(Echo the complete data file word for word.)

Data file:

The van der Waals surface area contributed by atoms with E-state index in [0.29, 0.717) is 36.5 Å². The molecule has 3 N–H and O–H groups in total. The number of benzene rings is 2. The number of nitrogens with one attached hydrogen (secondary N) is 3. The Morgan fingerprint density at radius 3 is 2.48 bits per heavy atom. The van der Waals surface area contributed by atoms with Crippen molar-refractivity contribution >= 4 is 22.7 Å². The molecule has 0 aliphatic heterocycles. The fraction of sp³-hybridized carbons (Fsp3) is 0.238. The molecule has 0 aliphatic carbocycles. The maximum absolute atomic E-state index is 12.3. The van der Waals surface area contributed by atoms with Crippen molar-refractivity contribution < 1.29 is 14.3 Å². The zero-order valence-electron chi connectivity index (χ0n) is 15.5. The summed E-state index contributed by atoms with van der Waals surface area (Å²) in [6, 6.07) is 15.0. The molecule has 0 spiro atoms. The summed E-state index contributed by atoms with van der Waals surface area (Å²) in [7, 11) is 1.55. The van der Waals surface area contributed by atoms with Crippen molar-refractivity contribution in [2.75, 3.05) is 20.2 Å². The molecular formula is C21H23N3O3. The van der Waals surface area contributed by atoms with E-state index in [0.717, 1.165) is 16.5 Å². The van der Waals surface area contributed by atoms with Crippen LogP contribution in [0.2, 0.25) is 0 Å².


The van der Waals surface area contributed by atoms with E-state index in [0.29, 0.717) is 36.5 Å². The molecule has 3 N–H and O–H groups in total. The number of benzene rings is 2. The number of nitrogens with one attached hydrogen (secondary N) is 3. The Morgan fingerprint density at radius 3 is 2.48 bits per heavy atom. The van der Waals surface area contributed by atoms with Crippen molar-refractivity contribution >= 4 is 22.7 Å². The molecule has 0 aliphatic heterocycles. The fraction of sp³-hybridized carbons (Fsp3) is 0.238. The molecule has 0 aliphatic carbocycles. The maximum absolute atomic E-state index is 12.3. The van der Waals surface area contributed by atoms with Crippen molar-refractivity contribution < 1.29 is 14.3 Å². The zero-order valence-electron chi connectivity index (χ0n) is 15.5. The summed E-state index contributed by atoms with van der Waals surface area (Å²) in [6, 6.07) is 15.0. The molecule has 0 spiro atoms. The summed E-state index contributed by atoms with van der Waals surface area (Å²) in [7, 11) is 1.55. The van der Waals surface area contributed by atoms with Crippen molar-refractivity contribution in [2.75, 3.05) is 20.2 Å². The molecular formula is C21H23N3O3. The van der Waals surface area contributed by atoms with E-state index in [0.717, 1.165) is 16.5 Å². The van der Waals surface area contributed by atoms with Crippen LogP contribution in [0.2, 0.25) is 0 Å².